Researchers in Austria published a small study in December 2019 showing potentially protective effects of learning a second language on the decline of grey matter in the brain, a common indicator of MS.
Researchers age and sex matched the study participants, 11 young adults with RRMS to 12 healthy young adults. Initial MRIs were taken before they started language training for 8 weeks. At the end of the 8 weeks another MRI was taken and they were questioned on their health-related quality of life and tested on their learnt language skills.
When comparing the MRIs the researchers found significant increases in grey matter volume in areas of the brain related to language in both groups (the right hippocampus, parahippocampus, and putamen), demonstrating an increased plasticity of the brains of people with MS in order to compensate for their damage and become proficient in a new language. In addition, everyone improved in their listening comprehension, speaking fluency, and vocabulary knowledge. Importantly for people with MS is that those in the study reported improved health-related quality of life.
But this isn’t the first time that learning languages has been shown to have a positive impact on the brain, and therefore positive impacts on someones quality of life.
A Swedish study from Lund University had one group learn a language whilst the other group studied hard, but not on a language. MRI scans again showed that specific parts of the brains of the group learning a language increased in size whereas the non-language study group showed no change. These changes in areas of the brain used in language not only benefit learning of the new language but benefit the comprehension and fluency of the first language.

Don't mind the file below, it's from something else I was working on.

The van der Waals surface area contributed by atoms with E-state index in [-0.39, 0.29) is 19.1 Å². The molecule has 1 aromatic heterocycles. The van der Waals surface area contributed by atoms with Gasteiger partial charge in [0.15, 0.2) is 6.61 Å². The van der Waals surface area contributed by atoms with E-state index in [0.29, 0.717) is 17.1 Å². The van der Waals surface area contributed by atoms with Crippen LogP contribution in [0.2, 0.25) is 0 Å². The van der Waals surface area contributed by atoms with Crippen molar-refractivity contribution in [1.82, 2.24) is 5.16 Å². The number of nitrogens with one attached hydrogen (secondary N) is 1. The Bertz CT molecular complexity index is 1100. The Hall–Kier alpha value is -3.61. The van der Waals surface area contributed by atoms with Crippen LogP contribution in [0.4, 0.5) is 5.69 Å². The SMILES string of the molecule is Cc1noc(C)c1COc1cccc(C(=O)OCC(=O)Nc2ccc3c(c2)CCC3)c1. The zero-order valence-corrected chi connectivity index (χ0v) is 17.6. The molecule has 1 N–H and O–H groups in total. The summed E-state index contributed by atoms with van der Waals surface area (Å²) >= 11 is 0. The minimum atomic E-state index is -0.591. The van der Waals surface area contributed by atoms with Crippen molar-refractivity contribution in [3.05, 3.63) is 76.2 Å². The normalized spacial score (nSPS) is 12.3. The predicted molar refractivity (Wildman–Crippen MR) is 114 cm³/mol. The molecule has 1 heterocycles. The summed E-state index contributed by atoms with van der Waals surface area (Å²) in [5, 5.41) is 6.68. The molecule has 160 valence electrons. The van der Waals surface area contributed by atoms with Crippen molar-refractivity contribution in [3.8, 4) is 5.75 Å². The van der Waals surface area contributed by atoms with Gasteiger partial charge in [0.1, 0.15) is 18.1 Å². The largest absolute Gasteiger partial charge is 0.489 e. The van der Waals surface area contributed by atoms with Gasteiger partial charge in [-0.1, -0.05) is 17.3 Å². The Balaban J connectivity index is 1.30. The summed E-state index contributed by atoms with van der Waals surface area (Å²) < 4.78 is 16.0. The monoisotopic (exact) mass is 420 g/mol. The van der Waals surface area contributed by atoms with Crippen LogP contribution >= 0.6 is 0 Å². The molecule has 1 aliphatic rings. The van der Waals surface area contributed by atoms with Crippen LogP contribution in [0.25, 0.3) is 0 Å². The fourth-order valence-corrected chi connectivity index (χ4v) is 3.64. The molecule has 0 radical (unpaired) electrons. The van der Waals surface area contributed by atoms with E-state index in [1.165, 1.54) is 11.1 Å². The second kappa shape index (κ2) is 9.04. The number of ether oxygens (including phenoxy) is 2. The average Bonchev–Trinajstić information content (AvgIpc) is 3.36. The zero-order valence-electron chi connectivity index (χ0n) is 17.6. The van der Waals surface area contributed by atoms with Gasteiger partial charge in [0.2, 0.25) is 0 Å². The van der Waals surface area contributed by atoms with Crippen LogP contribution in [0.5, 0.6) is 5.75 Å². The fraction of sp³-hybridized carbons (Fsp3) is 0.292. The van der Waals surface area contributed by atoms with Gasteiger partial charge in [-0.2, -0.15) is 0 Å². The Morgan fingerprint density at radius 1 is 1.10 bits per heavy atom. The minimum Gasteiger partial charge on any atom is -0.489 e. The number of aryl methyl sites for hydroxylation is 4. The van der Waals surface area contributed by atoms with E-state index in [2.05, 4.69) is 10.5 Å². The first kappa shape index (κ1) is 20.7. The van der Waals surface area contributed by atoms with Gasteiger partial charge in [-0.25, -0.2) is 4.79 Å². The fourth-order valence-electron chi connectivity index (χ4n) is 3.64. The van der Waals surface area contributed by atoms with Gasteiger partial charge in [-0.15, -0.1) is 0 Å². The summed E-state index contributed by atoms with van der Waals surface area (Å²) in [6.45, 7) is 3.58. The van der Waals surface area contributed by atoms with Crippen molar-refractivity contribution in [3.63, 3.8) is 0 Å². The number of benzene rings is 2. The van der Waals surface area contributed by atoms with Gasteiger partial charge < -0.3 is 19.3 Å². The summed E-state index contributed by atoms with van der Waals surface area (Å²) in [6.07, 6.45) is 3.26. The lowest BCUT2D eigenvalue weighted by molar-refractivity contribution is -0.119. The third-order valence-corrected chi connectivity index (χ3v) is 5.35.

Studies from Canada have shown that knowing a second, third, or fourth can delay the onset of dementia and Alzhiemers by up to 5 years, an incredibly significant finding that only adds more weight to the idea that learning another language can help protect our brains. A large study from the UK showed that not only does knowing a second language keep your brain healthy and delay cognitive ageing but that it doesn’t matter when you learn it, why not start now?
People who speak more than one language fluently have been shown to have better memories, are more creative and mentally flexible than those who only speak one language. Knowing a second language can keep us cognitively well. As MS damages the connections between neurons, having a brain that is more creative and flexible can potentially reduce the impact of that damage on our day-to-day life.
Entonces, ¿qué idioma vas a aprender?